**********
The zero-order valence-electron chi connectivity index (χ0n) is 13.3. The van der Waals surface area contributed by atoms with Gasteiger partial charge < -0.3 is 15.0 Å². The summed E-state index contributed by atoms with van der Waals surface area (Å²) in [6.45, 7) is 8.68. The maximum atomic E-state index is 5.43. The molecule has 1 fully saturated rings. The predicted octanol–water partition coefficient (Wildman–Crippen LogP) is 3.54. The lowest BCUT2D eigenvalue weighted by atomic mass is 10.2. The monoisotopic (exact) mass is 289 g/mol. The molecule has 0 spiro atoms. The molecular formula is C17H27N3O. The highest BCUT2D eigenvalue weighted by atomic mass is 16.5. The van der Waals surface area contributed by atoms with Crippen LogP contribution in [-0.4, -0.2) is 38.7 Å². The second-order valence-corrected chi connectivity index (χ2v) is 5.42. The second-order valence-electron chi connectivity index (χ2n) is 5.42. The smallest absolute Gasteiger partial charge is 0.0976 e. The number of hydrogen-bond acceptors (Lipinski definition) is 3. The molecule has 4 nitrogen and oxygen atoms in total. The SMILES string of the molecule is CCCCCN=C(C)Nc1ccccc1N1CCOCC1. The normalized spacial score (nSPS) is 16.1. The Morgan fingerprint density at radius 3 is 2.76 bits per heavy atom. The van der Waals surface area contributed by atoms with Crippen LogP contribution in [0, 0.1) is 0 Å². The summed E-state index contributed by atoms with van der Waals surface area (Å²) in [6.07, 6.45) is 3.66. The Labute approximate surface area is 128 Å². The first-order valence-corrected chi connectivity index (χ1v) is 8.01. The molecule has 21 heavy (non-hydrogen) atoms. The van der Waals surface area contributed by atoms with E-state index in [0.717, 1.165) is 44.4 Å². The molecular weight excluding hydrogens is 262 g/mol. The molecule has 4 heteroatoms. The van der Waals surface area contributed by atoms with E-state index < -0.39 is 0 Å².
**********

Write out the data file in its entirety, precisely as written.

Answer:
The zero-order valence-electron chi connectivity index (χ0n) is 13.3. The van der Waals surface area contributed by atoms with Gasteiger partial charge < -0.3 is 15.0 Å². The summed E-state index contributed by atoms with van der Waals surface area (Å²) in [6.45, 7) is 8.68. The maximum atomic E-state index is 5.43. The molecule has 1 fully saturated rings. The predicted octanol–water partition coefficient (Wildman–Crippen LogP) is 3.54. The lowest BCUT2D eigenvalue weighted by atomic mass is 10.2. The monoisotopic (exact) mass is 289 g/mol. The molecule has 0 spiro atoms. The molecular formula is C17H27N3O. The highest BCUT2D eigenvalue weighted by atomic mass is 16.5. The van der Waals surface area contributed by atoms with Crippen LogP contribution in [-0.4, -0.2) is 38.7 Å². The second-order valence-corrected chi connectivity index (χ2v) is 5.42. The second-order valence-electron chi connectivity index (χ2n) is 5.42. The smallest absolute Gasteiger partial charge is 0.0976 e. The number of hydrogen-bond acceptors (Lipinski definition) is 3. The molecule has 4 nitrogen and oxygen atoms in total. The SMILES string of the molecule is CCCCCN=C(C)Nc1ccccc1N1CCOCC1. The normalized spacial score (nSPS) is 16.1. The Morgan fingerprint density at radius 3 is 2.76 bits per heavy atom. The van der Waals surface area contributed by atoms with Crippen LogP contribution in [0, 0.1) is 0 Å². The summed E-state index contributed by atoms with van der Waals surface area (Å²) in [6.07, 6.45) is 3.66. The Labute approximate surface area is 128 Å². The first-order valence-corrected chi connectivity index (χ1v) is 8.01. The molecule has 21 heavy (non-hydrogen) atoms. The van der Waals surface area contributed by atoms with E-state index in [0.717, 1.165) is 44.4 Å². The molecular weight excluding hydrogens is 262 g/mol. The molecule has 4 heteroatoms. The van der Waals surface area contributed by atoms with E-state index < -0.39 is 0 Å².